The majority (Thackray & Strickland JJ) held that the presumption that legislation does not bind the Crown as laid out in the High Court decision of Bropho v State of Western Australia (1990) 171 CLR 1 did not apply in respect of section 90AE, because the provision does not impose an obligation or restraint on the Crown, but a benefit.
This is because under section 90AE(3) an order can only be made in certain circumstances including that it must not be foreseeable, at the time of the order, that the debt will not be paid in full. Consequently, the provision could only put the Crown in a better position, unless the spouse is unable to meet the obligation for an unforeseen reason. Although the Full Court ultimately reached a unanimous decision, Aldridge J did not agree that 90AE ‘benefited’ the Crown.
Despite the majority’s view that the presumption did not apply from the outset, their Honours, along with Aldridge J, unanimously rejected the Commissioner’s contention that section 90AE of the Act was not intended to bind the Crown because it did not expressly recognise that intent, despite the Act doing so in section 116C. The Court held that the fact a statement made in part of the Act expressly provides Crown immunity for that provision does not provide support for the proposition that other provisions in the Act must be taken as excluding the Crown from their scope.
The Court also held that the fact the provision would not be “extraordinarily ineffective” if taken not to bind the Crown, is not definitive when determining whether it does bind the Crown, but is one factor to consider (distinguishing this case from the facts of Bropho).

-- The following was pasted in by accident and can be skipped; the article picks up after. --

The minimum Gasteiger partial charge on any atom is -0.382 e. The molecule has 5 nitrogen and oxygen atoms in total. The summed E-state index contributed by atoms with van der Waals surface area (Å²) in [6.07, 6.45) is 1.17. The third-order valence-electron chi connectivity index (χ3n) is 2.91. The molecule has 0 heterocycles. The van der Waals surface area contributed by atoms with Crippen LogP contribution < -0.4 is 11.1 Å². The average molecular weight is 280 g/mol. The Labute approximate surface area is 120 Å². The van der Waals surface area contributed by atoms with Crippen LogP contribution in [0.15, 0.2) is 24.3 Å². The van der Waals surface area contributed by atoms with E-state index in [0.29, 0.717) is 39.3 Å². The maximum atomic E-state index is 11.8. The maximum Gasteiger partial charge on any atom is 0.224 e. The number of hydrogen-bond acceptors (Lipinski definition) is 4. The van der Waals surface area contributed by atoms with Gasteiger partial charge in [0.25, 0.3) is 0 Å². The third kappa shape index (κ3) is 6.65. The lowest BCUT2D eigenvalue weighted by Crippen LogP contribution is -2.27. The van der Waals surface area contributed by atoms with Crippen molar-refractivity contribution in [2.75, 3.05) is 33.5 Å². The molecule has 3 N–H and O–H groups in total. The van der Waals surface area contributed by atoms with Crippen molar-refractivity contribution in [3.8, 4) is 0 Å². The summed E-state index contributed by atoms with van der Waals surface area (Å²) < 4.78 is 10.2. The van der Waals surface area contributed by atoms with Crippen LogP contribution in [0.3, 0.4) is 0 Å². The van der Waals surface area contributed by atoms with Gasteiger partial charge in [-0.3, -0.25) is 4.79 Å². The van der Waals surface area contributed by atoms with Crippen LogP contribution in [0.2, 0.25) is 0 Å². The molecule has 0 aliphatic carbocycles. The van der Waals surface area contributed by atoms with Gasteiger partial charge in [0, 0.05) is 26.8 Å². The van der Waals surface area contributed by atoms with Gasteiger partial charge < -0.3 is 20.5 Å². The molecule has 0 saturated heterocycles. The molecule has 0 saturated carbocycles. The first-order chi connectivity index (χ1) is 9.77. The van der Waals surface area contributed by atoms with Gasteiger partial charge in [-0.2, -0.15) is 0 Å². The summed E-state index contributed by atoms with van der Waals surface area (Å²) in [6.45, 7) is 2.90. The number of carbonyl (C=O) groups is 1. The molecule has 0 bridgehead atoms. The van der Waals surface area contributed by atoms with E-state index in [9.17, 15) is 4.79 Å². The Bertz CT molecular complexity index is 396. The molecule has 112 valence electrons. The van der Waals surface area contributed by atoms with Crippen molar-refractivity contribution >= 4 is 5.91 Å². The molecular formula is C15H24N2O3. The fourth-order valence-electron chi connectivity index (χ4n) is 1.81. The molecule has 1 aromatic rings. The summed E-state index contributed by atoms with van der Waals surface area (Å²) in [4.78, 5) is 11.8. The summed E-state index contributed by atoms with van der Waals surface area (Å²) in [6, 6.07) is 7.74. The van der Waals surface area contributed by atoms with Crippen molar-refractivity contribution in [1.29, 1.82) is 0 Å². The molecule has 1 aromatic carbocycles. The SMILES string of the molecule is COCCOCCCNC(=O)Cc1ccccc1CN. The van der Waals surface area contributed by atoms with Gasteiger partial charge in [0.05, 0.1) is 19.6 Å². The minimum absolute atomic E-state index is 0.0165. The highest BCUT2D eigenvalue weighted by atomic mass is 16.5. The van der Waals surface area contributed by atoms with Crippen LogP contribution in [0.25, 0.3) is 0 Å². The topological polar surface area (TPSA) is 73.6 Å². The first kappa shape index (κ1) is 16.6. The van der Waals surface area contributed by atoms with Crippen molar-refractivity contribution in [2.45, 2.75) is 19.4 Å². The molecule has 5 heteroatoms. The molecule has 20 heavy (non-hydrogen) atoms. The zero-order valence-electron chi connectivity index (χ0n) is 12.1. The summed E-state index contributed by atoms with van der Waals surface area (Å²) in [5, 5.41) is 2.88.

Where a non-financial spouse ends a relationship with significant personal taxation liabilities, it may be open to the spouse as part of their property settlement to seek a substitution order rather than the liability remaining in their sole name or being paid from the available property.
For other spouses who may have been unwilling to share in the burden of a taxation liability accrued during the relationship, the liability can be included in the available property and can also be transferred directly to the other spouse if, in all the circumstances, it would be just and equitable to do so. The case highlights the importance of spouses being aware that they may ultimately be responsible for another spouse’s taxation liabilities or penalties arising, for example, from their failure to lodge taxation returns or meet payment of taxation liabilities.
The principles of the case are important. However, the fact the husband was bankrupt should not be overlooked insofar as the ultimate property settlement is concerned. The trial judge (Purdon-Sully J) will be required to consider sections 90AE(3)(b) and (4)(e) of the Act. The fact that the Australian Tax Office may not be able to recover the tax liability will loom largely and the wife’s success before the Full Court may prove to be a futile victory for her.
This case demonstrates that when it comes to tax liabilities:
For more information or discussion, please contact Special Counsel, Kathleen Coggins from our Family Law team.